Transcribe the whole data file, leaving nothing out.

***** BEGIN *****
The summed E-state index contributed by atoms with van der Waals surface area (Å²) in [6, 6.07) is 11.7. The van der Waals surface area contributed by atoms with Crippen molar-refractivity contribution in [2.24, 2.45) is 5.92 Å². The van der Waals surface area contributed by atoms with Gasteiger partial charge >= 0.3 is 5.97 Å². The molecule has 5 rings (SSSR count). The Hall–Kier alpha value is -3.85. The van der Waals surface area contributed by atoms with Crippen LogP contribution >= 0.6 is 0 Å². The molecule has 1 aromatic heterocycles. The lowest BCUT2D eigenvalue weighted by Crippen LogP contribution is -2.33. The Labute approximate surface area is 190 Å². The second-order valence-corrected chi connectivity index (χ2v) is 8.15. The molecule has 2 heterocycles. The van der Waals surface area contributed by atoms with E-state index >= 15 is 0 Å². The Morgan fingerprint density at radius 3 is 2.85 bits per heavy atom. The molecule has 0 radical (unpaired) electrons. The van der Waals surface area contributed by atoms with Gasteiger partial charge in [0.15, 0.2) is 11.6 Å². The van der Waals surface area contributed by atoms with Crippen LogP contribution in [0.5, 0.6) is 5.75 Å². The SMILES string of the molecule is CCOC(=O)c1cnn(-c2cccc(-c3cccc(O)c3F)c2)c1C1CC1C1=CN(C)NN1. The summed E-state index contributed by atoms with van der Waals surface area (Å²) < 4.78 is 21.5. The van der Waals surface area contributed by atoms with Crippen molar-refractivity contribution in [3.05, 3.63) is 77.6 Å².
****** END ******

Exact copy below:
The summed E-state index contributed by atoms with van der Waals surface area (Å²) in [6, 6.07) is 11.7. The van der Waals surface area contributed by atoms with Crippen molar-refractivity contribution in [2.24, 2.45) is 5.92 Å². The van der Waals surface area contributed by atoms with Gasteiger partial charge >= 0.3 is 5.97 Å². The molecule has 5 rings (SSSR count). The Hall–Kier alpha value is -3.85. The van der Waals surface area contributed by atoms with Crippen LogP contribution >= 0.6 is 0 Å². The molecule has 1 aromatic heterocycles. The lowest BCUT2D eigenvalue weighted by Crippen LogP contribution is -2.33. The Labute approximate surface area is 190 Å². The second-order valence-corrected chi connectivity index (χ2v) is 8.15. The molecule has 2 heterocycles. The van der Waals surface area contributed by atoms with E-state index >= 15 is 0 Å². The Morgan fingerprint density at radius 3 is 2.85 bits per heavy atom. The molecule has 0 radical (unpaired) electrons. The van der Waals surface area contributed by atoms with Gasteiger partial charge in [0.15, 0.2) is 11.6 Å². The van der Waals surface area contributed by atoms with Crippen LogP contribution in [0.5, 0.6) is 5.75 Å². The SMILES string of the molecule is CCOC(=O)c1cnn(-c2cccc(-c3cccc(O)c3F)c2)c1C1CC1C1=CN(C)NN1. The summed E-state index contributed by atoms with van der Waals surface area (Å²) < 4.78 is 21.5. The van der Waals surface area contributed by atoms with Crippen molar-refractivity contribution in [3.05, 3.63) is 77.6 Å².